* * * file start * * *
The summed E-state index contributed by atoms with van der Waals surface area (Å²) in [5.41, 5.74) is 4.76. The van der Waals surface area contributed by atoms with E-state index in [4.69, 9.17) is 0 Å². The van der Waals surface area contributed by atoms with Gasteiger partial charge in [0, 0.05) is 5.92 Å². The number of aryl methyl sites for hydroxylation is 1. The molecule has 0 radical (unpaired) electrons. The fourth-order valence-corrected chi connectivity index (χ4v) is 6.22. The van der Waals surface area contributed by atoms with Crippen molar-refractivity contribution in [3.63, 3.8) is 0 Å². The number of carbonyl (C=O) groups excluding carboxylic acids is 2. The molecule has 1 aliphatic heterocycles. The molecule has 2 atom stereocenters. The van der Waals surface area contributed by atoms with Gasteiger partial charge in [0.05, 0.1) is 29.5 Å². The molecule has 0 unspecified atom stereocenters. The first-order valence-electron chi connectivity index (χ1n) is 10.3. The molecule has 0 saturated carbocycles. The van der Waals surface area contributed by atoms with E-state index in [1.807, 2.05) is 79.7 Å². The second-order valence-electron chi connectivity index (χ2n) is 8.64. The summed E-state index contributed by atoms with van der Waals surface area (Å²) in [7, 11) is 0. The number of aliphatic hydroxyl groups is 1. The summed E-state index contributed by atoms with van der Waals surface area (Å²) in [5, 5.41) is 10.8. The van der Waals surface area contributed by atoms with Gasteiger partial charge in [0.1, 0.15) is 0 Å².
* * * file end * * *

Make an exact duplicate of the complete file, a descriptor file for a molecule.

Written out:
The summed E-state index contributed by atoms with van der Waals surface area (Å²) in [5.41, 5.74) is 4.76. The van der Waals surface area contributed by atoms with E-state index in [4.69, 9.17) is 0 Å². The van der Waals surface area contributed by atoms with Gasteiger partial charge in [0, 0.05) is 5.92 Å². The number of aryl methyl sites for hydroxylation is 1. The molecule has 0 radical (unpaired) electrons. The fourth-order valence-corrected chi connectivity index (χ4v) is 6.22. The van der Waals surface area contributed by atoms with Crippen molar-refractivity contribution in [3.63, 3.8) is 0 Å². The number of carbonyl (C=O) groups excluding carboxylic acids is 2. The molecule has 1 aliphatic heterocycles. The molecule has 2 atom stereocenters. The van der Waals surface area contributed by atoms with Gasteiger partial charge in [0.05, 0.1) is 29.5 Å². The molecule has 0 unspecified atom stereocenters. The first-order valence-electron chi connectivity index (χ1n) is 10.3. The molecule has 0 saturated carbocycles. The van der Waals surface area contributed by atoms with E-state index in [1.807, 2.05) is 79.7 Å². The second-order valence-electron chi connectivity index (χ2n) is 8.64. The summed E-state index contributed by atoms with van der Waals surface area (Å²) in [7, 11) is 0. The number of aliphatic hydroxyl groups is 1. The summed E-state index contributed by atoms with van der Waals surface area (Å²) in [5, 5.41) is 10.8. The van der Waals surface area contributed by atoms with Gasteiger partial charge in [0.1, 0.15) is 0 Å².